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Why Inflation Is a Real Threat to the U.S. Economy

President Joe Biden And Vice President Kamala Harris walk from the Rose Garden of the White House to the Oval Office Friday, March 12, 2021, following their remarks celebrating the passage of the American Rescue Plan. (Official White House Photo by Adam Schultz)

Judging by Fed Chief Jerome Powell’s recent pronouncements, today’s slightly higher than expected consumer price inflation numbers are almost certain to be dismissed by the Federal Reserve as a temporary rise in prices about which no sleep should be lost.

That could be a big policy mistake.

Indeed, all the clues are now pointing to an unwelcome acceleration in inflation later this year that the Fed is choosing to ignore at its peril.

According to the Labor Department, the 12-month inflation rate accelerated in March to 2.6 percent or somewhat above the market’s expectation. At the same time, inflation, excluding volatile items like oil and food prices, accelerated to 1.6 percent suggesting that inflation is now clearly on the rise.

The Fed would be correct not to attach too much weight to any single month’s inflation numbers particularly after prices might have been suppressed during the pandemic’s lockdown phase. However, where the Fed seems to be overly sanguine is about the future price increases to which today’s overly expansive monetary and budget policies are all too likely to give rise.

The most obvious clue that inflation will soon accelerate to well above the Fed’s 2 percent inflation target is the fact that the U.S. economy is now receiving its largest peace-time budget stimulus. It is doing so at a time that the economy is already showing signs of a strong economic recovery from the pandemic’s ravages.

 It has to be of particular concern that, at a time that the Congressional Budget Office estimates that U.S. output is only some 3 percent below its potential level and that the economy is well on the mend, the Biden budget stimulus coupled with an early bipartisan stimulus will result in the U.S. economy receiving around 13 percent of GDP in budget stimulus during 2021. This amount of budget stimulus alone is bound to lead to considerable economic overheating later this year that must be expected to result in an unwelcome acceleration in inflation as aggregate demand  well outstrips aggregate supply.

Another troubling inflation clue closer to home to which the Fed is choosing to turn a blind eye is today’s unusually easy monetary policy stance. Particularly troubling has to be the fact that the Fed’s massive bond-buying program in the wake of the pandemic has given rise to a 30 percent increase in the broad money supply. That pace of increase is by far the fastest pace of monetary increase in the past sixty years and has to be amplifying the inflationary effects of today’s unusually easy budget policy stance.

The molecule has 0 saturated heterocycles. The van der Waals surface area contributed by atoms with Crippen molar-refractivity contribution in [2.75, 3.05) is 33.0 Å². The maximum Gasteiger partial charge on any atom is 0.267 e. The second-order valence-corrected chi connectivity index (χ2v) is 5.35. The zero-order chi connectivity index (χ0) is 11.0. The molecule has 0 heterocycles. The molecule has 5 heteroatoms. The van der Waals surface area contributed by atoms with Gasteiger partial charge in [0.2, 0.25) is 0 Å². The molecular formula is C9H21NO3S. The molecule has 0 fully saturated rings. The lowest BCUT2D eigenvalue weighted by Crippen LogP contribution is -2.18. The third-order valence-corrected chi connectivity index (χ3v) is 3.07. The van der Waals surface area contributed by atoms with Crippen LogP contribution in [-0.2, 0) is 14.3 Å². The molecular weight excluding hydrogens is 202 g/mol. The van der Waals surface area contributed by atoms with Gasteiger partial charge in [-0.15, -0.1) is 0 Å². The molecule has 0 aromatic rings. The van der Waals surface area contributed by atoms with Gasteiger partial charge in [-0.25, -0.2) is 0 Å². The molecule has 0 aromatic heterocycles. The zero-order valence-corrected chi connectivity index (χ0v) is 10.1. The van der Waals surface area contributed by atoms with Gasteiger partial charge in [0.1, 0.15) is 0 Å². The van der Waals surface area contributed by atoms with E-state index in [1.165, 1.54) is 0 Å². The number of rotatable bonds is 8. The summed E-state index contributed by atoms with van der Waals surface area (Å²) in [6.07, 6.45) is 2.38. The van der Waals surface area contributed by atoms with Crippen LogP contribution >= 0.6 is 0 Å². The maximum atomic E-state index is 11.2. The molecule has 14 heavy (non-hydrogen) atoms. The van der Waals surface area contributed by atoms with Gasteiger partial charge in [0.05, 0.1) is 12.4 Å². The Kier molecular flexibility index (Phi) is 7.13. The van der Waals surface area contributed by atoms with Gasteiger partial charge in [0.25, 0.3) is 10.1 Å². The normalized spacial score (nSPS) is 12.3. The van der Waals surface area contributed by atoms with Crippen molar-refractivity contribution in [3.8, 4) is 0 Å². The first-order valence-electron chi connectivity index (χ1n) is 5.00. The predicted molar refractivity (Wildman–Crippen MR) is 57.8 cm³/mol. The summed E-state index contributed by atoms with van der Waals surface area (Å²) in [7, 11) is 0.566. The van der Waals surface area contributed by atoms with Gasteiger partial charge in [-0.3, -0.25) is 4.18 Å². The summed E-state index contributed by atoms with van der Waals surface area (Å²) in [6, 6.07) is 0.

It is also troubling that, despite the recent money supply explosion, the Fed is showing no signs of an early termination to its $120 billion a month Treasury bond and mortgage-backed securities buying program. Such future bond-buying will only add further to the money supply.

If the Fed is choosing to ignore likely inflationary pressures coming from increased demand, it is also choosing to ignore the clues concerning the possible reduction in supply. In particular, it seems to be discounting the likelihood that the pandemic has seriously interrupted global supply chains especially in the area of electronic chips so vital to today’s manufacturing sector. The Fed also seems to be discounting the fact that many service-sector companies have been shuttered while generous unemployment benefits are reducing labor supply.

Yet a further reason for concern on the inflation front is the Fed’s seeming dismissal of Milton Friedman’s famous teaching that monetary policy operates with long and variable lags. Indeed, instead of starting the unwinding of its ultra-easy monetary policy now in anticipation of a future inflation pick-up, the Fed is waiting to see the clearest of evidence that inflation is actually on the rise.

If past experience is any guide, such a delayed policy response has to heighten the prospect that we are in for another unwelcome round of inflation.

Desmond Lachman is a resident fellow at the American Enterprise Institute. He was formerly a deputy director in the International Monetary Fund’s Policy Development and Review Department and the chief emerging market economic strategist at Salomon Smith Barney. 

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Desmond Lachman joined AEI after serving as a managing director and chief emerging market economic strategist at Salomon Smith Barney. He previously served as deputy director in the International Monetary Fund’s (IMF) Policy Development and Review Department and was active in staff formulation of IMF policies. Mr. Lachman has written extensively on the global economic crisis, the U.S. housing market bust, the U.S. dollar, and the strains in the euro area. At AEI, Mr. Lachman is focused on the global macroeconomy, global currency issues, and multilateral lending agencies.